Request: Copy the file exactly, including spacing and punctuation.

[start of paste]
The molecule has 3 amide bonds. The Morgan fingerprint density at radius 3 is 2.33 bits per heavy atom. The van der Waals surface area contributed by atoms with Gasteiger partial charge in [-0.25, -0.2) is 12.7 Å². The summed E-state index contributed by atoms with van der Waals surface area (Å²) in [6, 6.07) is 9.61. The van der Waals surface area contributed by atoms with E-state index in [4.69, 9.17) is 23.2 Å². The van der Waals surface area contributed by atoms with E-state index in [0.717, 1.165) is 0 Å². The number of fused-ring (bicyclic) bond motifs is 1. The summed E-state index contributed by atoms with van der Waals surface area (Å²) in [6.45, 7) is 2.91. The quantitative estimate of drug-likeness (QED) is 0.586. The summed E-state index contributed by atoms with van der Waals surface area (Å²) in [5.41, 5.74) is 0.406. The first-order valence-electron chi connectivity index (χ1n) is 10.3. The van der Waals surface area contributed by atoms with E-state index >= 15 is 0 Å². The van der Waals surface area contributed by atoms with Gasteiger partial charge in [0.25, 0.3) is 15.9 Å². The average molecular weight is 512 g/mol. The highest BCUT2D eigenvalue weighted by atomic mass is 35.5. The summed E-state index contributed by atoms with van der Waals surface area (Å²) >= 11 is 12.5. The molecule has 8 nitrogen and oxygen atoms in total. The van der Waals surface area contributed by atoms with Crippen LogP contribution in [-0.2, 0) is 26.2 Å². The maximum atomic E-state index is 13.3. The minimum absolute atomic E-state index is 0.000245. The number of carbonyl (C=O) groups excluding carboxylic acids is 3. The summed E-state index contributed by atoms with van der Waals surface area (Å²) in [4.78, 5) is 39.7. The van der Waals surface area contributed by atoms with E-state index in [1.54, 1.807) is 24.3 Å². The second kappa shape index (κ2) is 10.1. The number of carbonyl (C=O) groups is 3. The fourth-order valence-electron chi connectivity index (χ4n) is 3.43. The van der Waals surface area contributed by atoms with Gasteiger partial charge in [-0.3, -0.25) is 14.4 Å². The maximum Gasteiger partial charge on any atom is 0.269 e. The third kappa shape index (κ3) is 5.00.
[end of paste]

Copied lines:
The molecule has 3 amide bonds. The Morgan fingerprint density at radius 3 is 2.33 bits per heavy atom. The van der Waals surface area contributed by atoms with Gasteiger partial charge in [-0.25, -0.2) is 12.7 Å². The summed E-state index contributed by atoms with van der Waals surface area (Å²) in [6, 6.07) is 9.61. The van der Waals surface area contributed by atoms with E-state index in [4.69, 9.17) is 23.2 Å². The van der Waals surface area contributed by atoms with E-state index in [0.717, 1.165) is 0 Å². The number of fused-ring (bicyclic) bond motifs is 1. The summed E-state index contributed by atoms with van der Waals surface area (Å²) in [6.45, 7) is 2.91. The quantitative estimate of drug-likeness (QED) is 0.586. The summed E-state index contributed by atoms with van der Waals surface area (Å²) in [5.41, 5.74) is 0.406. The first-order valence-electron chi connectivity index (χ1n) is 10.3. The van der Waals surface area contributed by atoms with E-state index >= 15 is 0 Å². The van der Waals surface area contributed by atoms with Gasteiger partial charge in [0.25, 0.3) is 15.9 Å². The average molecular weight is 512 g/mol. The highest BCUT2D eigenvalue weighted by atomic mass is 35.5. The summed E-state index contributed by atoms with van der Waals surface area (Å²) >= 11 is 12.5. The molecule has 8 nitrogen and oxygen atoms in total. The van der Waals surface area contributed by atoms with Crippen LogP contribution in [-0.2, 0) is 26.2 Å². The maximum atomic E-state index is 13.3. The minimum absolute atomic E-state index is 0.000245. The number of carbonyl (C=O) groups excluding carboxylic acids is 3. The summed E-state index contributed by atoms with van der Waals surface area (Å²) in [4.78, 5) is 39.7. The van der Waals surface area contributed by atoms with E-state index in [1.54, 1.807) is 24.3 Å². The second kappa shape index (κ2) is 10.1. The number of carbonyl (C=O) groups is 3. The fourth-order valence-electron chi connectivity index (χ4n) is 3.43. The van der Waals surface area contributed by atoms with Gasteiger partial charge in [-0.3, -0.25) is 14.4 Å². The maximum Gasteiger partial charge on any atom is 0.269 e. The third kappa shape index (κ3) is 5.00.